It was ac­tu­ally a meet­ing with Gabriel Byrne that spurred on Jade’s act­ing ca­reer. The ac­tor grew up with Jade’s mother, He­lena, and per­suaded his agent Teri Hay­den to take her on as a client. Jade re­calls, ‘Gabriel Byrne ba­si­cally said to me, “Lis­ten, re­act and don’t be dreamy about the busi­ness; it’s a hard life.”’ She has now spent prac­ti­cally half her life in

‘I an­swer the door, wear­ing noth­ing

but choco­late spread, and I say, “Eat me – I’m your

choco­late bar!”’

act­ing, af­ter first tread­ing the boards at the Gate aged 17 — she went to an au­di­tion for a mi­nor role in Tom Stop­pard’s Ar­ca­dia and some­how came away with the lead. She then starred in Fair City from 1999 to 2002. ‘I was warned by ev­ery­body not to do it. It’s a de­ci­sion I don’t re­gret, ac­tu­ally. I al­ways go by my in­stincts. Yvonne was my cousin in Fair City. Ciara O’Cal­laghan played her. We were the best of mates and, of course, our char­ac­ters hated each other in the show. We’d be walk­ing down the street and peo­ple would go, “Oh my God!” They’d ac­tu­ally be­lieve what was hap­pen­ing in the sto­ry­lines, which I find crazy. Peo­ple would look at you and go, “Are you friends?” How strange!’ she laughs.

For some­one who pro­fesses not to have any re­grets in life, it’s quite clear that Jade does rue her next move af­ter Fair City — em­i­grat­ing to Lon­don to be with her English ac­tor boyfriend. ‘ I was warned by Ann Ka­vanagh, “Never go out with a mu­si­cian or an ac­tor,”’ she re­calls, shak­ing her head.

For the next few years, Jade’s ca­reer hit a ma­jor low as she failed to break into the act­ing world in Lon­don. It was a case of re­jec­tion af­ter re­jec­tion. ‘A stupid mis­take,’ she sighs. ‘That was hard. I got a re­ally big agent and ev­ery­thing. I was do­ing so well here and I went to Lon­don — but of course no­body knows you over there; you have to start again.’

To make ends meet, Jade took a job as a wait­ress. ‘I got very down, very de­pressed. A few is­sues reared their lit­tle ugly head… Let’s just say, that helped me grow up big time. There was no mess­ing about there. We broke up be­cause there was no love there any more. I was re­ly­ing on him… he wasn’t a good boy,’ she ex­plains, con­ced­ing that the re­la­tion­ship ended be­cause he was un­faith­ful. She now tries to look at the pos­i­tive as­pects of her so­journ in Lon­don. ‘I ended up work­ing as a maître d’ for a Miche­lin-starred res­tau­rant. Even though I didn’t [act] that much over there — be­cause I had no pro­file, I had no rep­u­ta­tion, and I stayed for him — I learnt so much about my­self and I met so many dif­fer­ent types of peo­ple that I ac­tu­ally use now for char­ac­ter­i­sa­tion. So, it wasn’t a dead end — it was ac­tu­ally a learn­ing curve.’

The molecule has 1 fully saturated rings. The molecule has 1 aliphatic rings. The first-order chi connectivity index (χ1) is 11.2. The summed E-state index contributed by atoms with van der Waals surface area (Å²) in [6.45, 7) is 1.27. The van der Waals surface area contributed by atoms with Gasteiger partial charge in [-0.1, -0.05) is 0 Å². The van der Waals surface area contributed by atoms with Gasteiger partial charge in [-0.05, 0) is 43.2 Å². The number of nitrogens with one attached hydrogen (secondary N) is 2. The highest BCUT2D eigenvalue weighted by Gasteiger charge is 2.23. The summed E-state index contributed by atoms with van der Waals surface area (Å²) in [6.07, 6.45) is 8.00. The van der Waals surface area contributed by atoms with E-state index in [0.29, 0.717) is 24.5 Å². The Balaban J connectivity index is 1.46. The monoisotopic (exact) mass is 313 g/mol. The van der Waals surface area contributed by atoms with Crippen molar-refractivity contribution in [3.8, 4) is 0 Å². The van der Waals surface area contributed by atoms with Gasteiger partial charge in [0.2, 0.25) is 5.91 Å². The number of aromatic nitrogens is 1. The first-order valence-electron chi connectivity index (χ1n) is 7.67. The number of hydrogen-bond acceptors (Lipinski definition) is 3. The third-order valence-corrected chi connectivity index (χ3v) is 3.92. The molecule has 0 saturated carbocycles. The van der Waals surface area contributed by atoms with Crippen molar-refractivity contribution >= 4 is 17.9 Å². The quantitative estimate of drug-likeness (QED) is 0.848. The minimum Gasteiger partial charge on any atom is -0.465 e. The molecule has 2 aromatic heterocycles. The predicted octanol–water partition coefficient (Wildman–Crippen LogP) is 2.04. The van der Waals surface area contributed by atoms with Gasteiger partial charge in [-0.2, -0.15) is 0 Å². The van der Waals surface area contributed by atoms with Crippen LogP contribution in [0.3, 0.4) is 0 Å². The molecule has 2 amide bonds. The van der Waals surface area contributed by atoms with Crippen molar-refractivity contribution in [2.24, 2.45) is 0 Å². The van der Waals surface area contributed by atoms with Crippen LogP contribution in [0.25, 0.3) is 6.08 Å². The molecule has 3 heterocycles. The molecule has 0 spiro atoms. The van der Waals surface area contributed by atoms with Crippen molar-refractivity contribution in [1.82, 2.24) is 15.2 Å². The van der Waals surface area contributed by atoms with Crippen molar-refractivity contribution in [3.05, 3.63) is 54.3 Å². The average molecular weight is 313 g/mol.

Lick­ing her wounds, Jade re­turned to Ire­land and was nom­i­nated for a Best Ac­tress IFTA for her role in Happy Ever Af­ters, in which she had to wear a wed­ding dress. It was a part, she con­fesses, that has turned her off mar­riage — for now, at least. ‘Mar­riage and me — I think that will be down the line,’ she laughs. She adds that her ‘very cyn­i­cal view of mar­riage’ stems from her par­ents’ break-up. ‘But they’re best friends now. It is tough, but I’ve been away from home since I was 17, so you roll with the punches…’ Still, deep down she re­mains a ro­man­tic. ‘I be­lieve in love. I just don’t think I’ve met the one.’

She’s ex­cited about par­tic­i­pat­ing in the Vin­tage Fash­ion & Dé­cor Fair tak­ing place at the Royal Marine Ho­tel in Dún Laoghaire to­day, from 11.30am to 6.30pm, with over 50 spe­cial­ist traders show­cas­ing a wide range of vin­tage fash­ion. ‘I said yes to it is be­cause I get to dress up. They’re putting me in all the orig­i­nal vin­tage stuff so I can’t wait!’

Af­ter this, Jade will jet over to Hol­ly­wood to dis­cuss movie roles on the back of All Is By My Side, which was di­rected by Three Kings writer John Ri­d­ley. Speak­ing about her part op­po­site An­dré 3000, she says, ‘I can’t talk too much about it be­cause of the con­fi­den­tial­ity agree­ment. But I play Roberta Gold­stein. It’s ba­si­cally about the time be­fore [Jimi] made it. He made it in Eng­land be­fore he made it in Amer­ica. My char­ac­ter is a Jewish heiress liv­ing in Lon­don. She’s a monied, New York gal — she was part of his clique.’

Jade’s clearly thrilled about fi­nally get­ting her shot at Hol­ly­wood star­dom. ‘It got etched into my mem­ory, the ex­pe­ri­ence of Lon­don: go­ing over too soon. This film is open­ing a few doors.’ And she’s ready to make her en­trance.

Left: Jimi Hen­drix, the sub­ject of Jade’s up­com­ing movie All Is By My Side, per­form­ing in the UK in 1969. Above: A young Jade as Jas­mine with her on­screen granny Han­nah (Pat Leevy) in Fair City